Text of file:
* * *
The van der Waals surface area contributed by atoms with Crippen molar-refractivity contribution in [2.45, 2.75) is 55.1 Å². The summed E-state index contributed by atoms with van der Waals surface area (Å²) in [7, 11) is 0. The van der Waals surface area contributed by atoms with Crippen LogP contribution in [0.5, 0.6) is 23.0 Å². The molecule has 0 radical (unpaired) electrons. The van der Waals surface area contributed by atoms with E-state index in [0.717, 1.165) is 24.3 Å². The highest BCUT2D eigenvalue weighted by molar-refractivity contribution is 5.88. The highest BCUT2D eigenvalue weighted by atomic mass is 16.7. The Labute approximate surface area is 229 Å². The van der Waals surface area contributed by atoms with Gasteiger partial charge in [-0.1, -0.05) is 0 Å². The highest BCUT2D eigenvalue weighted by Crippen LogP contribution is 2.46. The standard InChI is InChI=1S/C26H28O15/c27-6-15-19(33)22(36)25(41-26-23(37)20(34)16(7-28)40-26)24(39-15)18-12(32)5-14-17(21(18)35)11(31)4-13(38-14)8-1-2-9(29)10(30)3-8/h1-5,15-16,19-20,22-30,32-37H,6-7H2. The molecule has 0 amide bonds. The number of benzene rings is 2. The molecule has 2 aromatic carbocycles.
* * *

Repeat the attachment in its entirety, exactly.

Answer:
The van der Waals surface area contributed by atoms with Crippen molar-refractivity contribution in [2.45, 2.75) is 55.1 Å². The summed E-state index contributed by atoms with van der Waals surface area (Å²) in [7, 11) is 0. The van der Waals surface area contributed by atoms with Crippen LogP contribution in [0.5, 0.6) is 23.0 Å². The molecule has 0 radical (unpaired) electrons. The van der Waals surface area contributed by atoms with E-state index in [0.717, 1.165) is 24.3 Å². The highest BCUT2D eigenvalue weighted by molar-refractivity contribution is 5.88. The highest BCUT2D eigenvalue weighted by atomic mass is 16.7. The Labute approximate surface area is 229 Å². The van der Waals surface area contributed by atoms with Gasteiger partial charge in [-0.1, -0.05) is 0 Å². The highest BCUT2D eigenvalue weighted by Crippen LogP contribution is 2.46. The standard InChI is InChI=1S/C26H28O15/c27-6-15-19(33)22(36)25(41-26-23(37)20(34)16(7-28)40-26)24(39-15)18-12(32)5-14-17(21(18)35)11(31)4-13(38-14)8-1-2-9(29)10(30)3-8/h1-5,15-16,19-20,22-30,32-37H,6-7H2. The molecule has 0 amide bonds. The number of benzene rings is 2. The molecule has 2 aromatic carbocycles.